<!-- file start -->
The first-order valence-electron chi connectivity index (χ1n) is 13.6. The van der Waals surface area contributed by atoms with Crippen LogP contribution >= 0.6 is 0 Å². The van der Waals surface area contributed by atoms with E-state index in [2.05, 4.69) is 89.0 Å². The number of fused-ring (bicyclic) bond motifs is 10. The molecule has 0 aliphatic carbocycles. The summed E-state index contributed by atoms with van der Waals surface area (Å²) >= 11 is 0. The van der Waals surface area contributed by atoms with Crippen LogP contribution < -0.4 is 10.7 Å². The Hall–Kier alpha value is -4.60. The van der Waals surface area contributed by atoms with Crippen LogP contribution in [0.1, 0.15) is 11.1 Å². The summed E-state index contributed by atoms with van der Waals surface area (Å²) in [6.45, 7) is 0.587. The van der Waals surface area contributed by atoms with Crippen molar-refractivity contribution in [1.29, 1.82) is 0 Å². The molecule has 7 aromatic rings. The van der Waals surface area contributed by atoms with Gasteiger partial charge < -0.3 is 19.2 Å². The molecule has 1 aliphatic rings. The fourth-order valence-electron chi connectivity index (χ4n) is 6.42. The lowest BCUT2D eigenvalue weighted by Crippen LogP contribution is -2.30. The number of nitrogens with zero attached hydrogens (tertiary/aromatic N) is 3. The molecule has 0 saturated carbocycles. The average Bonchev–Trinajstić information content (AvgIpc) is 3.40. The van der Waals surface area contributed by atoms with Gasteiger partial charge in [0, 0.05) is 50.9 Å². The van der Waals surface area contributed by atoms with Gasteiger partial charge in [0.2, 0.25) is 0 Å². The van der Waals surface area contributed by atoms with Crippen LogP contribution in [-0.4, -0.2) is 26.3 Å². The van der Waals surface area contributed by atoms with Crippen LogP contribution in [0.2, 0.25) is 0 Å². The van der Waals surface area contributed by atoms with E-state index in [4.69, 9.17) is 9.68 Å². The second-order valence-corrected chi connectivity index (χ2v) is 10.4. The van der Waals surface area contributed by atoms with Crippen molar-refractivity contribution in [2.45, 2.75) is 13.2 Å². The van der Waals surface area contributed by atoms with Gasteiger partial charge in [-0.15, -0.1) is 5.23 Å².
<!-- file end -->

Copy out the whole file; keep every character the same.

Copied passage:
The first-order valence-electron chi connectivity index (χ1n) is 13.6. The van der Waals surface area contributed by atoms with Crippen LogP contribution >= 0.6 is 0 Å². The van der Waals surface area contributed by atoms with E-state index in [2.05, 4.69) is 89.0 Å². The number of fused-ring (bicyclic) bond motifs is 10. The molecule has 0 aliphatic carbocycles. The summed E-state index contributed by atoms with van der Waals surface area (Å²) >= 11 is 0. The van der Waals surface area contributed by atoms with Crippen LogP contribution < -0.4 is 10.7 Å². The Hall–Kier alpha value is -4.60. The van der Waals surface area contributed by atoms with Crippen LogP contribution in [0.1, 0.15) is 11.1 Å². The summed E-state index contributed by atoms with van der Waals surface area (Å²) in [6.45, 7) is 0.587. The van der Waals surface area contributed by atoms with Crippen molar-refractivity contribution in [1.29, 1.82) is 0 Å². The molecule has 7 aromatic rings. The van der Waals surface area contributed by atoms with Gasteiger partial charge < -0.3 is 19.2 Å². The molecule has 1 aliphatic rings. The fourth-order valence-electron chi connectivity index (χ4n) is 6.42. The lowest BCUT2D eigenvalue weighted by Crippen LogP contribution is -2.30. The number of nitrogens with zero attached hydrogens (tertiary/aromatic N) is 3. The molecule has 0 saturated carbocycles. The average Bonchev–Trinajstić information content (AvgIpc) is 3.40. The van der Waals surface area contributed by atoms with Gasteiger partial charge in [0, 0.05) is 50.9 Å². The van der Waals surface area contributed by atoms with Gasteiger partial charge in [0.2, 0.25) is 0 Å². The van der Waals surface area contributed by atoms with Crippen LogP contribution in [-0.4, -0.2) is 26.3 Å². The van der Waals surface area contributed by atoms with Crippen LogP contribution in [0.2, 0.25) is 0 Å². The van der Waals surface area contributed by atoms with E-state index in [4.69, 9.17) is 9.68 Å². The second-order valence-corrected chi connectivity index (χ2v) is 10.4. The van der Waals surface area contributed by atoms with Crippen molar-refractivity contribution in [2.45, 2.75) is 13.2 Å². The van der Waals surface area contributed by atoms with Gasteiger partial charge in [-0.15, -0.1) is 5.23 Å².